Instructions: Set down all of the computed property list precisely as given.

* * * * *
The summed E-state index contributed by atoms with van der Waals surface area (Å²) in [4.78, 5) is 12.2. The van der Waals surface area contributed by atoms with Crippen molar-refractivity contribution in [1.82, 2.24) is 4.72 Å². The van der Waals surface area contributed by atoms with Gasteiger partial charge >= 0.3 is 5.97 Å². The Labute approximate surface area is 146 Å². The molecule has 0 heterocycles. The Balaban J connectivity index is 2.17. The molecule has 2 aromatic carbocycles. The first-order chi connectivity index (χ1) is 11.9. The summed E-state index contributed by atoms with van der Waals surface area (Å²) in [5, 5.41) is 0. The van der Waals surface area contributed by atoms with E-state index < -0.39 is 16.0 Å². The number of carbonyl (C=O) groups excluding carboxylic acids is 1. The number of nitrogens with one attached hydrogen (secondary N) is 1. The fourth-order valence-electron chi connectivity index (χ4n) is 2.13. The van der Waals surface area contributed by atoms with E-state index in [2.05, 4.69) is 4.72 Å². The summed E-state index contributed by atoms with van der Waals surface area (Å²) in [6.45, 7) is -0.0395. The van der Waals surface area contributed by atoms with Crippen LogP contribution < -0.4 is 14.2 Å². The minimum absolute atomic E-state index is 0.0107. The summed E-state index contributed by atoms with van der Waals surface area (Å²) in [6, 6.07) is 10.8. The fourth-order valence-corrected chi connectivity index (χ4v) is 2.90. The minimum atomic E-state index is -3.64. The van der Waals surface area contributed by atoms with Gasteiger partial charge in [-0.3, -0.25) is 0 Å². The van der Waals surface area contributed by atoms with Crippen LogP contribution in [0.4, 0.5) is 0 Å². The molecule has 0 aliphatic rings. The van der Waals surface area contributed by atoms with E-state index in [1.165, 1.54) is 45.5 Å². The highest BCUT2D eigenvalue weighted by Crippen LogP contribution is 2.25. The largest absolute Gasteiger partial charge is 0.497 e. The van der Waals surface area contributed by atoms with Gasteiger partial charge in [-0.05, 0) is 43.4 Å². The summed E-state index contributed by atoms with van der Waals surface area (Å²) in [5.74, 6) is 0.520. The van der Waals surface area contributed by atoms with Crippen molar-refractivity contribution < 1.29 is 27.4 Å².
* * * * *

The summed E-state index contributed by atoms with van der Waals surface area (Å²) in [4.78, 5) is 12.2. The van der Waals surface area contributed by atoms with Crippen molar-refractivity contribution in [1.82, 2.24) is 4.72 Å². The van der Waals surface area contributed by atoms with Gasteiger partial charge >= 0.3 is 5.97 Å². The Labute approximate surface area is 146 Å². The molecule has 0 heterocycles. The Balaban J connectivity index is 2.17. The molecule has 2 aromatic carbocycles. The first-order chi connectivity index (χ1) is 11.9. The summed E-state index contributed by atoms with van der Waals surface area (Å²) in [5, 5.41) is 0. The van der Waals surface area contributed by atoms with E-state index < -0.39 is 16.0 Å². The number of carbonyl (C=O) groups excluding carboxylic acids is 1. The number of nitrogens with one attached hydrogen (secondary N) is 1. The fourth-order valence-electron chi connectivity index (χ4n) is 2.13. The van der Waals surface area contributed by atoms with E-state index in [2.05, 4.69) is 4.72 Å². The summed E-state index contributed by atoms with van der Waals surface area (Å²) in [6.45, 7) is -0.0395. The van der Waals surface area contributed by atoms with Crippen LogP contribution < -0.4 is 14.2 Å². The minimum absolute atomic E-state index is 0.0107. The summed E-state index contributed by atoms with van der Waals surface area (Å²) in [6, 6.07) is 10.8. The fourth-order valence-corrected chi connectivity index (χ4v) is 2.90. The minimum atomic E-state index is -3.64. The van der Waals surface area contributed by atoms with Gasteiger partial charge in [-0.3, -0.25) is 0 Å². The van der Waals surface area contributed by atoms with Crippen LogP contribution in [0.4, 0.5) is 0 Å². The molecule has 0 aliphatic rings. The van der Waals surface area contributed by atoms with E-state index in [1.165, 1.54) is 45.5 Å². The highest BCUT2D eigenvalue weighted by Crippen LogP contribution is 2.25. The largest absolute Gasteiger partial charge is 0.497 e. The van der Waals surface area contributed by atoms with Gasteiger partial charge in [-0.05, 0) is 43.4 Å². The summed E-state index contributed by atoms with van der Waals surface area (Å²) in [5.74, 6) is 0.520. The van der Waals surface area contributed by atoms with Crippen molar-refractivity contribution < 1.29 is 27.4 Å².